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  • What documents do I need in place for when I die in the Collinsville, IL area?

    June 3, 2019 | Blog
  • End of life legal documents: What you need to know in Collinsville, IL

    Nobody likes to think about death, but having the right legal documents in place before you pass away can significantly ease the burden on your family and make sure any assets you have go to the right people. When you’re beginning your end-of-life planning, talk to your Collinsvile, IL estate planner about preparing these documents.

    Last Will and Testament

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    This is the legal document everyone thinks of when it comes to estate planning, and for good reason. It is where you can specify how you want your assets to be distributed among family, friends and any charitable organizations you want to support. If you have minor children, you can also detail who you want them to live with if you pass away before they grow up. You should also name an executor, who will handle the legal and practical aspects of distributing your assets.

    When you create your will, talk to your Collinsville attorney about setting up a trust as well. This can be either a living trust or a testamentary trust. The former is established while you are still alive, while the latter is established upon your death. Having a trust in place can simplify things legally and make it easier for your family to receive the things you want them to have.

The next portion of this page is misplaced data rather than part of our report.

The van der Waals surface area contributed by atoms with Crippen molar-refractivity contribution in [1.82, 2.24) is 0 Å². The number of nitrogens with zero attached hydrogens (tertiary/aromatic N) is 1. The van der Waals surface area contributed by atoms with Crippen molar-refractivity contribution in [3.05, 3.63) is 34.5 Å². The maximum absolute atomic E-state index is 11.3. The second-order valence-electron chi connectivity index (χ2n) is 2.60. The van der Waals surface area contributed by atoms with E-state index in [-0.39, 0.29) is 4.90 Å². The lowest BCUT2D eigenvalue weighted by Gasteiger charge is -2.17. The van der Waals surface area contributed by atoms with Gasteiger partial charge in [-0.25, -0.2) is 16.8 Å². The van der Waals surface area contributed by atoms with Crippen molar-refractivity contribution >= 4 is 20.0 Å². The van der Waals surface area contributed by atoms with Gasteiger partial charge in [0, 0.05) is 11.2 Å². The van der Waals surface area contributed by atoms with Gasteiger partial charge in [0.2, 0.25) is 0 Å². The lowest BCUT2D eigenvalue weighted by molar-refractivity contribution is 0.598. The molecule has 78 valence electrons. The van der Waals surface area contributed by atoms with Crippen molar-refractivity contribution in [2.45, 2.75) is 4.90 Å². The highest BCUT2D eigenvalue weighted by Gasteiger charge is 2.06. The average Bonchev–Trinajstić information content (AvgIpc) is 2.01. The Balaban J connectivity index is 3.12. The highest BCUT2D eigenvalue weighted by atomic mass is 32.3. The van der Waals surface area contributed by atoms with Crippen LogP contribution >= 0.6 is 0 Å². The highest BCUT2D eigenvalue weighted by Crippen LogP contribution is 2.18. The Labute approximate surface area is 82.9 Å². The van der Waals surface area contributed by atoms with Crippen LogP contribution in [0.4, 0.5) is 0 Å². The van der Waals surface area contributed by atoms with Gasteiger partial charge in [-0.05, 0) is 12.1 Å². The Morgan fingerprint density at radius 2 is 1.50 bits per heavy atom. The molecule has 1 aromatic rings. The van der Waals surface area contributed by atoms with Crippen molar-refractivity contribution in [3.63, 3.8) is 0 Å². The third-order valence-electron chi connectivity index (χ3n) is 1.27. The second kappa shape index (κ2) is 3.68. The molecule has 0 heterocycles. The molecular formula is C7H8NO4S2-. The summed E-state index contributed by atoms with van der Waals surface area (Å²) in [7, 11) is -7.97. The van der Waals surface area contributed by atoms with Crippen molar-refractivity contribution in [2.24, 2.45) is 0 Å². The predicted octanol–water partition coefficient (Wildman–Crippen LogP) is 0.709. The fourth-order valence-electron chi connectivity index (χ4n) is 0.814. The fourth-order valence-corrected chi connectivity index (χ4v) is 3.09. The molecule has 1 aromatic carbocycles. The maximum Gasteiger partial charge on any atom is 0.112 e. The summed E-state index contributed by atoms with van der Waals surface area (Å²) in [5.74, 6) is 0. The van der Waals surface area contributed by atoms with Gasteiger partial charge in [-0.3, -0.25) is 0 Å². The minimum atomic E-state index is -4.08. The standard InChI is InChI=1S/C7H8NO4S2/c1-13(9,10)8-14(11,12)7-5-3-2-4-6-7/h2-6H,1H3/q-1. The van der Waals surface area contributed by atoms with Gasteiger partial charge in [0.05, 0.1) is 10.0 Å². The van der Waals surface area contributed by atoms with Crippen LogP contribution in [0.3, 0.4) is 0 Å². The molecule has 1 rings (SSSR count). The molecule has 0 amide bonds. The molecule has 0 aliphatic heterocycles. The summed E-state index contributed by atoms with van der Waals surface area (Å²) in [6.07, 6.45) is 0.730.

Living Will

    Despite the similar name, a living will is very different from a last will. A living will is where you detail your medical preferences. These include things like what kind of life-saving measures you want medical staff to try and whether you want to donate your organs. A good living will should be pretty detailed, so it can be uncomfortable to fill out. However, it is important to have one on file so you can get the medical care you want.

    Power of Attorney

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    A power of attorney is a person you authorize to act in your place and make decisions if you are unable to do so. This can be any adult, but it’s important to choose someone you trust to make decisions that are in your best interest.

    You should set up both a medical and a durable power of attorney. The former is authorized to make medical decisions for you if you’re unconscious or otherwise unable to make decisions. A durable power of attorney, on the other hand, is authorized to make financial and practical decisions for you. These can be the same person or two different people.

    Each situation is different, so your Collinsville, IL estate planning attorney may recommend additional documents as well. However, these basic documents are the most important ones to have in place to ease the burden on your loved ones.